What Is a Bumper Crop? – Meaning and Origin

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Candace Osmond

Candace Osmond studied Advanced Writing & Editing Essentials at MHC. She’s been an International and USA TODAY Bestselling Author for over a decade. And she’s worked as an Editor for several mid-sized publications. Candace has a keen eye for content editing and a high degree of expertise in Fiction.

Sometimes, phrases and terms pop up that might not be familiar to you, sparking some odd curiosity about their meaning and origin. That’s what happened when I first heard the phrase “bumper crop,” and I was surprised to discover its true meaning. So, I’m going to share what I learned and show you how to use this term in a sentence.

The Meaning and Definition of Bumper Crop

What Is a Bumper Crop Meaning Origin

You probably wouldn’t hear or use the term unless you were a farmer or at least knew a farmer. “Bumper crop” is a term we use in English to describe an unexpectedly abundant harvest or yield of crops from a farm. It’s usually things like grains, fruits, or vegetables.

The odd expression implies that the goods harvested have far exceeded what the farmer had originally expected or what they’d normally get as an average. Basically, it’s like saying they got what they needed and more.

The Etymology of the Term Bumper Crop

So, the term “bumper” itself was used to indicate something filled to the brim, like a bag of wheat, a glass of wine, and a bucket of butter. In 1839, Charles Dickens wrote, “This charming actress will be greeted with a bumper,” referring to a glass of wine filled right to the rim.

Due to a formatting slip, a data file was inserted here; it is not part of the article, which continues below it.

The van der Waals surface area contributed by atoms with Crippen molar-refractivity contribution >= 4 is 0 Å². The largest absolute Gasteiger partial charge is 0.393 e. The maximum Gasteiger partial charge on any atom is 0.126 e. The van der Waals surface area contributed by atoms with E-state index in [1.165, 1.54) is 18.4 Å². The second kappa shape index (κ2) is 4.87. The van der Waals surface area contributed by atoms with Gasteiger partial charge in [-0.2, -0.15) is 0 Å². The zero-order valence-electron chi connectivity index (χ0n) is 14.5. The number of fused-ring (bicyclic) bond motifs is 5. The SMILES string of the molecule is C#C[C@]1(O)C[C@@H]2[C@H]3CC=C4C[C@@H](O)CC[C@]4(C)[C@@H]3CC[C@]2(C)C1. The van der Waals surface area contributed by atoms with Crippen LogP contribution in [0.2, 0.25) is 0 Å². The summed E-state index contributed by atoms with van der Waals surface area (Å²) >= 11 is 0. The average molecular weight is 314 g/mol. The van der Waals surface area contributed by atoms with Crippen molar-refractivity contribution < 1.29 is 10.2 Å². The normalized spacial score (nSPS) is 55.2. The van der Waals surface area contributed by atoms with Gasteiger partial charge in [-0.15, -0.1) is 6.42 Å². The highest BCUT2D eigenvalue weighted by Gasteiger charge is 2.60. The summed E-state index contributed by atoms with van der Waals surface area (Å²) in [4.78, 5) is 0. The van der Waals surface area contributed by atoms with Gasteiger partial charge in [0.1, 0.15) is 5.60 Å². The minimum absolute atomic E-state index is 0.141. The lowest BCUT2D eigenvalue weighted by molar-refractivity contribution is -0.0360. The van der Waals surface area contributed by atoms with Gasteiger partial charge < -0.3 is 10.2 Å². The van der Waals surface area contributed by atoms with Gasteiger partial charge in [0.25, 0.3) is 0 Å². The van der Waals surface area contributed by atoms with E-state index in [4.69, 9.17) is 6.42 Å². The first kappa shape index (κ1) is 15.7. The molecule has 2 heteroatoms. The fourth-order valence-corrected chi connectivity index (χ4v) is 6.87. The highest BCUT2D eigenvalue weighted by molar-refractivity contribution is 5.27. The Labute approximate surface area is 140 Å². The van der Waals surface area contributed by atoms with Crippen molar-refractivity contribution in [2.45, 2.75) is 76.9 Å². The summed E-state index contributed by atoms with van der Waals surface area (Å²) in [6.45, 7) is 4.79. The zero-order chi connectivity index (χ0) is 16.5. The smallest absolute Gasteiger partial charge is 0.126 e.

At some point, it was picked up by farmers to describe a crop or yield that was more than enough, where their crates and burlap sacks were bursting with whatever item they’d farmed. It coined the phrases “bumper crop” and “bumper year,” which referred to a particularly good year.

  • We had a bumper year four years ago and are still reaping the benefits of it.

What’s the Opposite of Bumper Crop?

If you’re looking for a term opposite to the phrase “bumper crop,” consider terms like a poor or meager harvest. It suggests a smaller-than-average yield or maybe a disappointing harvest. This can happen from pests, diseases, or even chaotic weather conditions like fires or drought.

Another Way to Say Bumper Crop

Consider using any of these synonyms for “bumper crop” if you don’t want to use the term.

  • Abundant harvest
  • Rich harvest
  • Plentiful yield
  • Great year
  • Bountiful crop
  • Great yield

Example Sentences Using Synonyms

To further show how you can use these synonyms, here are some sentences that include each one.

  • The wheat farmer was thrilled with the abundant harvest in Southern Alberta this year.
  • Thanks to favorable weather conditions, we had a rich harvest and more than enough cherries for the year.
  • The plentiful yield exceeded all our expectations for our first year of farming beets.
  • Look at the bountiful crop of carrots we got this year!
  • We were able to pay off all our debts and start a savings account thanks to the great yield we got this year.

Bumper Crop Examples in a Sentence

What Is a Bumper Crop Meaning Origin 1

Now let’s look at some sentences using the term bumper crop.

  • This year’s amazing weather conditions led to a bumper crop of apples, so we’ve got a head start for next year.
  • Farmers in the Southern Alberta region had bumper crop celebrations together after historical crop yields.
  • After several awful years of drought, the recent flooding of rains was bad for city folk but resulted in a bumper crop that brought much-needed relief to the local community of farmers.
  • The new irrigation system contributed to a bumper crop that exceeded all expectations.

Bottom Line on Bumper Crop

So, that’s a wrap on another great grammar guide! You can use the term “bumper” to indicate just about anything that’s abundant or overflowing. But the expression “bumper crop” is reserved specifically for farming. I hope my guide helped shed some light on that for you!